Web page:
Cucumbers, corn, and pine needles

Check out the cucumber. Is that a beauty or what? I grow lots of varieties but this particular variety, Sweet Success, is consistently the best performer. Even at that size, it is almost seedless and deliciously crisp.
barb-and-the-cucumber
I mentioned that the freak storm we had last week flattened the corn crop. I was all but certain it was history since I have never seen corn growing horizontally. But for some reason I hesitated just yanking it. Believe it or not, four days later it had almost fully restored itself back to vertical; No kidding, after six days it looks like nothing ever happened. I’ve always known that plants track the sunlight but never expected the four foot stalks to be capable of overcoming gravity in such a fashion. It’s not that the tips turned vertical, the entire plants returned to vertical. Amazing. Ears are starting to form, two per stalk, so I remain optimistic that perhaps, for the first time, we’ll get a decent crop.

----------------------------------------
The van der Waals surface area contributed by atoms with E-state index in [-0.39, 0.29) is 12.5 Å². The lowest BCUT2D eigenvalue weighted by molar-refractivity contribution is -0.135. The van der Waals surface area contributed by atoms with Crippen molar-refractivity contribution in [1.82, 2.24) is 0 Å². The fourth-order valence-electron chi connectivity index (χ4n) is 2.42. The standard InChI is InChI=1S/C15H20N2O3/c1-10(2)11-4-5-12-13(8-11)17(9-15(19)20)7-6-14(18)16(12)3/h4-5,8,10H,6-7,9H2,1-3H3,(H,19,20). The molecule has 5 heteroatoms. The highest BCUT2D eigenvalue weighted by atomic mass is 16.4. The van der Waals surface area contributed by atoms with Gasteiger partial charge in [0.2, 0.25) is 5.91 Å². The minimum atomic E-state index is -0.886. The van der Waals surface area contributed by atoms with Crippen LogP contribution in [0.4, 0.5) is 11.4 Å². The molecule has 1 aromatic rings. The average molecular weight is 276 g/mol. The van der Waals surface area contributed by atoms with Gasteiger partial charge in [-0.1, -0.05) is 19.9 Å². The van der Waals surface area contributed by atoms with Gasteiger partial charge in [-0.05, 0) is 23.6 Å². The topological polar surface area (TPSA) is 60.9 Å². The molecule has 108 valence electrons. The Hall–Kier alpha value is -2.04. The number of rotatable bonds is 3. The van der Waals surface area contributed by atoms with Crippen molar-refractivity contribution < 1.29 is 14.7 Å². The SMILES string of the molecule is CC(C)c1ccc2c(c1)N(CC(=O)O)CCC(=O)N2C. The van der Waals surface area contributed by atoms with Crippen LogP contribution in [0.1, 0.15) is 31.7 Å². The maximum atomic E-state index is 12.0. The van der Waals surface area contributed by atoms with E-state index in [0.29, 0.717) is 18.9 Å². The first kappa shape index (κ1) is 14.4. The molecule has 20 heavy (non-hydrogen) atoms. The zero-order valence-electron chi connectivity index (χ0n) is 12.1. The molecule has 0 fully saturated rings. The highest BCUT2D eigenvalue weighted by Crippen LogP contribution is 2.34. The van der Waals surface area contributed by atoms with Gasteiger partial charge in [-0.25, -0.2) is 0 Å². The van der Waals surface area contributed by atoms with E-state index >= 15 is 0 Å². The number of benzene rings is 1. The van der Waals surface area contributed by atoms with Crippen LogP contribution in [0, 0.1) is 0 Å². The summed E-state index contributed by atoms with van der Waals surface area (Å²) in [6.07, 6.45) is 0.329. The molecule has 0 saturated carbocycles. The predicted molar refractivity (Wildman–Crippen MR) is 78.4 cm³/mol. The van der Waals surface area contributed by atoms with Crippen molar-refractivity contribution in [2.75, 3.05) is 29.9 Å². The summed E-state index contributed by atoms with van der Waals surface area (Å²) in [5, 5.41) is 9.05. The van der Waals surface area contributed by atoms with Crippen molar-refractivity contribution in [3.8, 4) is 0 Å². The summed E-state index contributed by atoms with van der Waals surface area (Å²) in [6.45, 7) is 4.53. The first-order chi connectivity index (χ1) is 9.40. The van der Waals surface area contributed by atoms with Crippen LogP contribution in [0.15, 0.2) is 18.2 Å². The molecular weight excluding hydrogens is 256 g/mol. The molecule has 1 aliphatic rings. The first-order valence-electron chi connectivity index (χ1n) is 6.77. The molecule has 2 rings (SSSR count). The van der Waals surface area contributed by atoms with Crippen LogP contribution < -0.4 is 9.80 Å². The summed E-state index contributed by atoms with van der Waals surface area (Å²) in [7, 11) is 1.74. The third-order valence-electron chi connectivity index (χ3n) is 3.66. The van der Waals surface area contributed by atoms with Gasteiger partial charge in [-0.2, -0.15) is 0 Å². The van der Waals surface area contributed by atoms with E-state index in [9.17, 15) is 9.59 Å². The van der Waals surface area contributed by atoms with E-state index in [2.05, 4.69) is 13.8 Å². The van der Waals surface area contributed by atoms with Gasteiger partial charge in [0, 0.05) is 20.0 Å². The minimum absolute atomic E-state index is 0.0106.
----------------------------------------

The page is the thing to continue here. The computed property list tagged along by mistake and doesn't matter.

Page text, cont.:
The other interesting fall out from the storm is a way to ward off the armadillos. For a few weeks prior to the storm, the garden was raided on a nightly basis by a herd of armadillos who focused their attention on the sweet potato patch. Every morning I’d go out and replant what they had rooted up and shake my fist in the direction of the jungle where I know they were watching. The day after the storm I was cleaning up and came across a large branch down from a pine tree loaded with green pine needles. Pine needles are loaded with oil and I wondered if maybe laying these on the ground around the sweets would deter the armored raiders. It seems to have worked – no armadillos since the pine needle protection. Not sure if it’s the texture of the needles or the smell but for now, a fix. They’ll probably lose the green and texture in a couple of weeks so it will be interesting to see if they keep the effectiveness.

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